*Updated on February 15, 2022*

# gnark

## What’s `gnark`

?

`gnark`

is a fast zk-SNARK library that offers a high-level API to design circuits. The library
is open source and developed under the Apache 2.0 license

### How does `gnark`

work?

In a typical workflow:

- Implement an algorithm for which you want to prove and verify execution.
- Use the
`gnark/frontend`

package to translate the algorithm into a set of mathematical constraints. - Use the
`gnark/backend`

package to create and verify your**proof of knowledge**. That is, you prove that you know a list of**secret inputs**satisfying a set of mathematical constraints.

Danger

`gnark`

has not been audited and is provided as-is, use at your own risk.
In particular, `gnark`

makes no security guarantees such as constant time implementation or
side-channel attack resistance.

`gnark`

circuits are written in Go

Users write their zk-SNARK circuits in plain Go. `gnark`

uses Go because:

- Go is a mature and widely used language with a robust tool chain.
- Developers can
**debug**,**document**,**test**and**benchmark**circuits as they would with any other Go program. - Circuits can be versioned, unit-tested and used in standard continuous integration and delivery (CI/CD) workflows.
- IDE integration.

`gnark`

exposes its APIs like any conventional cryptographic library. Complex solutions need API
flexibility. For example gRPC and REST APIs, serialization protocols, monitoring, and logging can be
easily added.

Example of how to prove knowledge of a pre-image

```
// Circuit defines a pre-image knowledge proof
// mimc(secret preImage) = public hash
type Circuit struct {
PreImage frontend.Variable
Hash frontend.Variable `gnark:",public"`
}
// Define declares the circuit's constraints
func (circuit *Circuit) Define(api frontend.API) error {
// hash function
mimc, err := mimc.NewMiMC("seed", api.Curve())
// specify constraints
// mimc(preImage) == hash
api.AssertIsEqual(circuit.Hash, mimc.Hash(cs, circuit.PreImage))
return nil
}
```

```
var mimcCircuit Circuit
r1cs, err := frontend.Compile(ecc.BN254, backend.GROTH16, &mimcCircuit)
```

```
// witness
assignment := &Circuit{
Hash: "16130099170765464552823636852555369511329944820189892919423002775646948828469",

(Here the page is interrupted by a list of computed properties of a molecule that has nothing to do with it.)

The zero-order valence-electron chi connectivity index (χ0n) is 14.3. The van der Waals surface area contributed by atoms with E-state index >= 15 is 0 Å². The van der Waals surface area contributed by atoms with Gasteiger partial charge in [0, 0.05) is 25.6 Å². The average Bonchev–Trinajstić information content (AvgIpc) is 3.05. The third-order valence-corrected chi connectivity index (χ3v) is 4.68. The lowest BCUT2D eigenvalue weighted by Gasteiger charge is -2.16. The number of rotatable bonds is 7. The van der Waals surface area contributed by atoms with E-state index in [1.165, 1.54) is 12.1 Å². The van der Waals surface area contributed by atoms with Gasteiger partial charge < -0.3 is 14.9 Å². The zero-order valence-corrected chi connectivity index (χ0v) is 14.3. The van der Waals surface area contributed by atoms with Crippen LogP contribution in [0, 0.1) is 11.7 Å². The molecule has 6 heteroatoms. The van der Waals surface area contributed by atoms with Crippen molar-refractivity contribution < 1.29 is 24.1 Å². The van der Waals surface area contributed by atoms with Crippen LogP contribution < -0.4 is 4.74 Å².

PreImage: 35,
}
witness, _ := frontend.NewWitness(assignment, ecc.BN254)
publicWitness, _ := witness.Public()
pk, vk, err := groth16.Setup(r1cs)
proof, err := groth16.Prove(r1cs, pk, witness)
err := groth16.Verify(proof, vk, publicWitness)
```

```
assert := groth16.NewAssert(t)
var mimcCircuit Circuit
{
assert.ProverFailed(&mimcCircuit, &Circuit{
Hash: 42,
PreImage: 42,
})
}
{
assert.ProverSucceeded(&mimcCircuit, &Circuit{
Hash: "16130099170765464552823636852555369511329944820189892919423002775646948828469",
PreImage: 35,
})
}
```

`gnark`

is fast

Info

It is difficult to fairly and accurately compare benchmarks among libraries. Some implementations may excel in conditions where others may not. Results depend on target or available instruction set, CPUs and RAM.

Here we benchmark the same circuit using `gnark`

, `bellman`

(BLS12_381), and
`bellman_ce`

(BN254).

#### BN254

Number of constraints | 100000 | 32000000 | 64000000 |
---|---|---|---|

`bellman_ce` (s/op) |
0.43 | 106 | 214.8 |

`gnark` (s/op) |
0.12 | 27.1 | 53.9 |

Speed improvement |
x3.6 |
x3.9 |
x4.0 |

On large circuits, that’s **over 1.18 million constraints per second**.

#### BLS12_381

Number of constraints | 100000 | 32000000 | 64000000 |
---|---|---|---|

`bellman` (s/op) |
0.6 | 158 | 316.8 |

`gnark` (s/op) |
0.19 | 41.4 | 80.6 |

Speed improvement |
x3.1 |
x3.8 |
x3.9 |

Note

These benchmarks were executed on an AWS `c5a.24xlarge`

instance, with hyper-threading disabled.

Results are not recent and will be updated.

## Proving schemes and curves

Refer to the Proving schemes and curves section.